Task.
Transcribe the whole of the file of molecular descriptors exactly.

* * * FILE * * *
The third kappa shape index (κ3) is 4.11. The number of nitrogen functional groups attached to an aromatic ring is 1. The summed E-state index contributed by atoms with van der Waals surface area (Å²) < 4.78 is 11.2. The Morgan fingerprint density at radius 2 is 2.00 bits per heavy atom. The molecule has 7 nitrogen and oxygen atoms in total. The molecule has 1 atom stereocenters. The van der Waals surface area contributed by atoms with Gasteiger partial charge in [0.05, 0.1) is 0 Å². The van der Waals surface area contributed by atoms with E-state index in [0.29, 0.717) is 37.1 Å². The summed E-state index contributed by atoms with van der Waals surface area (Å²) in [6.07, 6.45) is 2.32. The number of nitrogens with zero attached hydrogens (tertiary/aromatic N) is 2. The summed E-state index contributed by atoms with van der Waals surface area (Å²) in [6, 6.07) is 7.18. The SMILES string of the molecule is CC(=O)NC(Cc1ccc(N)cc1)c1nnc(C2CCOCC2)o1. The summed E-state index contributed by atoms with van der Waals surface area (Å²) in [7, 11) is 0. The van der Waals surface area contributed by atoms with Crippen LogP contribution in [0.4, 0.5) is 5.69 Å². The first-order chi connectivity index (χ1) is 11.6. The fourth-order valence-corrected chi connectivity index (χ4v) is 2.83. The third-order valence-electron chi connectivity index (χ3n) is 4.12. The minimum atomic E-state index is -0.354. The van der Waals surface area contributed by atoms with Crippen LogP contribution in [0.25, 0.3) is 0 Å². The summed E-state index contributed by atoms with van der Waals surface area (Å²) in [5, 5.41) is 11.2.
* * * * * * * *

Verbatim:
The third kappa shape index (κ3) is 4.11. The number of nitrogen functional groups attached to an aromatic ring is 1. The summed E-state index contributed by atoms with van der Waals surface area (Å²) < 4.78 is 11.2. The Morgan fingerprint density at radius 2 is 2.00 bits per heavy atom. The molecule has 7 nitrogen and oxygen atoms in total. The molecule has 1 atom stereocenters. The van der Waals surface area contributed by atoms with Gasteiger partial charge in [0.05, 0.1) is 0 Å². The van der Waals surface area contributed by atoms with E-state index in [0.29, 0.717) is 37.1 Å². The summed E-state index contributed by atoms with van der Waals surface area (Å²) in [6.07, 6.45) is 2.32. The number of nitrogens with zero attached hydrogens (tertiary/aromatic N) is 2. The summed E-state index contributed by atoms with van der Waals surface area (Å²) in [6, 6.07) is 7.18. The SMILES string of the molecule is CC(=O)NC(Cc1ccc(N)cc1)c1nnc(C2CCOCC2)o1. The summed E-state index contributed by atoms with van der Waals surface area (Å²) in [7, 11) is 0. The van der Waals surface area contributed by atoms with Crippen LogP contribution in [0.4, 0.5) is 5.69 Å². The first-order chi connectivity index (χ1) is 11.6. The fourth-order valence-corrected chi connectivity index (χ4v) is 2.83. The third-order valence-electron chi connectivity index (χ3n) is 4.12. The minimum atomic E-state index is -0.354. The van der Waals surface area contributed by atoms with Crippen LogP contribution in [0.25, 0.3) is 0 Å². The summed E-state index contributed by atoms with van der Waals surface area (Å²) in [5, 5.41) is 11.2.